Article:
Efforts are under way to improve macroeconomic models
The crisis showed that the standard macroeconomic models used by central bankers and other policymakers, which go by the catchy name of “dynamic stochastic general equilibrium” (DSGE) models, neither represent the financial system accurately nor allow for the booms and busts observed in the real world. A number of academics are trying to fix these failings.
Their first task is to put banks into the models. Today’s mainstream macro models contain a small number of “representative agents”, such as a household, a non-financial business and the government, but no banks. They were omitted because macroeconomists thought of them as a simple “veil” between savers and borrowers, rather than profit-seeking firms that make loans opportunistically and may they affect the economy.
This perspective has changed, to put it mildly. Hyun Song Shin of Princeton University has shown that banks’ internal risk models make them take more and more risk as asset prices rise, for instance. Yale’s John Geanakoplos has long argued that in fact small changes in the willingness of creditors to lend against a given asset can have large effects on that asset’s price. Easy lending terms allow speculators with little cash to bid up prices far above their fundamental value. If lenders become more conservative, these marginal buyers are forced out of the market, causing prices to tumble.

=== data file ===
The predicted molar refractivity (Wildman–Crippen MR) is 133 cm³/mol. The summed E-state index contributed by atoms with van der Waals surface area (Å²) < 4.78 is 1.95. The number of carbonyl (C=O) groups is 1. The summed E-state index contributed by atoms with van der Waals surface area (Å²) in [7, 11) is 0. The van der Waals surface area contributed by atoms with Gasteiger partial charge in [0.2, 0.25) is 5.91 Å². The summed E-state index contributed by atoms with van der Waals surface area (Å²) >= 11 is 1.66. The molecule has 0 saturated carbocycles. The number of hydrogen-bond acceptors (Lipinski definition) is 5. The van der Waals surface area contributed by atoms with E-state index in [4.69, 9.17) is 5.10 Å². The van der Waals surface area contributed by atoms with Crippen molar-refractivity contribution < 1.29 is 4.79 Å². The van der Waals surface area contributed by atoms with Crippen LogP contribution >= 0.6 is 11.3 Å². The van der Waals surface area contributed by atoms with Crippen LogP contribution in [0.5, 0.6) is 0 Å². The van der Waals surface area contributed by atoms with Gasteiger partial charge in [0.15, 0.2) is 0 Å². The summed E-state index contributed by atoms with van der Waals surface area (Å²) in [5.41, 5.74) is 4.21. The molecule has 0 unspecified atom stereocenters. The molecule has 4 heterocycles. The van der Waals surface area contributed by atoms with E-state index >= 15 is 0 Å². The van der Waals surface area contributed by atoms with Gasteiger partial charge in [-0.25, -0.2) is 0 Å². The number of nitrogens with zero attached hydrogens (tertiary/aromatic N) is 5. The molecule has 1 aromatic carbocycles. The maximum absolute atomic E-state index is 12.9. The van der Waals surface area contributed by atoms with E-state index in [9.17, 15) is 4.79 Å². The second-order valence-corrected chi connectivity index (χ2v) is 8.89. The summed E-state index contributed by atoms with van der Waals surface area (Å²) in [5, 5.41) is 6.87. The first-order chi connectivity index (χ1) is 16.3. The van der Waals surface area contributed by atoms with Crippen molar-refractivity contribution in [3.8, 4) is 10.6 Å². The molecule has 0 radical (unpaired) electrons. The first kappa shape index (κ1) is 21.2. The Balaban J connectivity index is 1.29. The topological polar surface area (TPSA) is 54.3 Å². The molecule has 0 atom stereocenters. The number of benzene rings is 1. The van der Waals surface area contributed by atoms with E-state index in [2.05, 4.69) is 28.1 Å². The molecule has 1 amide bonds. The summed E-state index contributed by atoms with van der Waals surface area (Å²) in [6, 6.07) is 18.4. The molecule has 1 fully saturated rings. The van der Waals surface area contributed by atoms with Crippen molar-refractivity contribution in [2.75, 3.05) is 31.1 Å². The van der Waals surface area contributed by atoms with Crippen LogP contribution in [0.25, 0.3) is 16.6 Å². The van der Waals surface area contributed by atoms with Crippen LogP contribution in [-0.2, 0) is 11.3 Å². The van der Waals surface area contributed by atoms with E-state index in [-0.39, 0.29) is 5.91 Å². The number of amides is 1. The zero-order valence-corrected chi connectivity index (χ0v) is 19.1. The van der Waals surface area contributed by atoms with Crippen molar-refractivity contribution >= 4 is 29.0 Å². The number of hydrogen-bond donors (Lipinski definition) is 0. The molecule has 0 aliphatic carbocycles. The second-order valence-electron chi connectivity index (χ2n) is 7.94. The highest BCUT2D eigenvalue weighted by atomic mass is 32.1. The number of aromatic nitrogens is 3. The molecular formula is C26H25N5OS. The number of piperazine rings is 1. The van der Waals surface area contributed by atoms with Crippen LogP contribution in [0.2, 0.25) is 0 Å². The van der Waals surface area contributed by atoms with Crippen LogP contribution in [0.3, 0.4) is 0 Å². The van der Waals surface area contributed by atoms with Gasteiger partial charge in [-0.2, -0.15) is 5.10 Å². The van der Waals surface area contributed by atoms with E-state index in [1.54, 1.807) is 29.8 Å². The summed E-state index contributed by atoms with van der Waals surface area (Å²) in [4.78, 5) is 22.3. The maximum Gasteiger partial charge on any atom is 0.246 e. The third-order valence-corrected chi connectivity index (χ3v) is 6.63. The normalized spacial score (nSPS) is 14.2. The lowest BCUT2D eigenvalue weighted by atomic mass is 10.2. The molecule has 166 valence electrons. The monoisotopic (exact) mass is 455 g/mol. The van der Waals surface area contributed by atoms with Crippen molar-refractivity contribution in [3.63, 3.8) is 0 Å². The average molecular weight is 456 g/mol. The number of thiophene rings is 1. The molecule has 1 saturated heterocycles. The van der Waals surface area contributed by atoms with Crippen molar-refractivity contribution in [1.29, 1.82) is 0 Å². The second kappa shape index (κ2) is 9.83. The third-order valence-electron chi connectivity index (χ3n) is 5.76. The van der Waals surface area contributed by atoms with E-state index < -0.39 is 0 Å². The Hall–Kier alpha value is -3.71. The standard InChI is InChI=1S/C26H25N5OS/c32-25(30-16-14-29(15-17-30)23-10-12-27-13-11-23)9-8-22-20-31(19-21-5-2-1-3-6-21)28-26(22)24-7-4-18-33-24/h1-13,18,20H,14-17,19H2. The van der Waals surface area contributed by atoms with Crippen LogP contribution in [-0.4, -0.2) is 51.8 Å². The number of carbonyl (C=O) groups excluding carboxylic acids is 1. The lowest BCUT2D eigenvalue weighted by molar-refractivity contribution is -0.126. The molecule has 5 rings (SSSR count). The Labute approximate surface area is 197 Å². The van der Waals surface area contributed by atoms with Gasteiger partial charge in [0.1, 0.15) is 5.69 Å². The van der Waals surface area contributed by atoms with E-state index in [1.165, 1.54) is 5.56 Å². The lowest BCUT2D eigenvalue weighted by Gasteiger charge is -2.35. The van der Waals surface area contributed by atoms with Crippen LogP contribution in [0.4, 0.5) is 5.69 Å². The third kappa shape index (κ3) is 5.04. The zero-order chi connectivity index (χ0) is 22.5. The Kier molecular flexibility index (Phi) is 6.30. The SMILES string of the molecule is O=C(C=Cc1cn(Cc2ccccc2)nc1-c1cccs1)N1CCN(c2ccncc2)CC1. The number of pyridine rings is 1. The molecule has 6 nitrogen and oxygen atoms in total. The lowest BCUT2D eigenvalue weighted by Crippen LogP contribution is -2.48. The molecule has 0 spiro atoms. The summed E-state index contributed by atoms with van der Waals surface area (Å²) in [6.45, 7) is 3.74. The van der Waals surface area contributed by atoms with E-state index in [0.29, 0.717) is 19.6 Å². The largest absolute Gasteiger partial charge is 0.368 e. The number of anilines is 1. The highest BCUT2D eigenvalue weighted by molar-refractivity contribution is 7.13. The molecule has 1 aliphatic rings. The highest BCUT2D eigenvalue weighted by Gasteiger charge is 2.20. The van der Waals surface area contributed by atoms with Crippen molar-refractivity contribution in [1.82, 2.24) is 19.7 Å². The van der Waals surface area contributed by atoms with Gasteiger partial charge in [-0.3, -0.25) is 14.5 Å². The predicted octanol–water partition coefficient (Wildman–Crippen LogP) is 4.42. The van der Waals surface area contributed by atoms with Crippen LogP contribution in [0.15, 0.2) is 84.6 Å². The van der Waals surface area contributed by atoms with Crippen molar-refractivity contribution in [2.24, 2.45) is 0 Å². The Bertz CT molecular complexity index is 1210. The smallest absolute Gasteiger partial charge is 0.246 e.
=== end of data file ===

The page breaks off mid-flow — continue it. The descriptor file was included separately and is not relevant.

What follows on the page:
Realistically representing the financial sector would help solve the other big problem with mainstream macro models: that they are inherently stable unless disturbed from the outside. This feature is helpful when studying how an economy in “equilibrium” responds to things like a spike in the price of petrol, but it limits economists’ understanding of why economies expand and contract in the absence of such external shocks. Highly leveraged financial firms with portfolios of risky assets are bound to upend an economy every so often. Having banks in models would generate shocks from within the system.
The world’s big central banks are interested in these new ideas, although staff economists are reluctant to abandon existing “industry-standard” models. If any central bank is likely to experiment, however, it is the European Central Bank, thanks to its “two-pillar approach” to assessing the risks of price stability. The ECB pays as much attention to “monetary analysis”, which includes things like bank lending and money creation, as to “economic analysis”, which is more concerned with things like inflation and joblessness.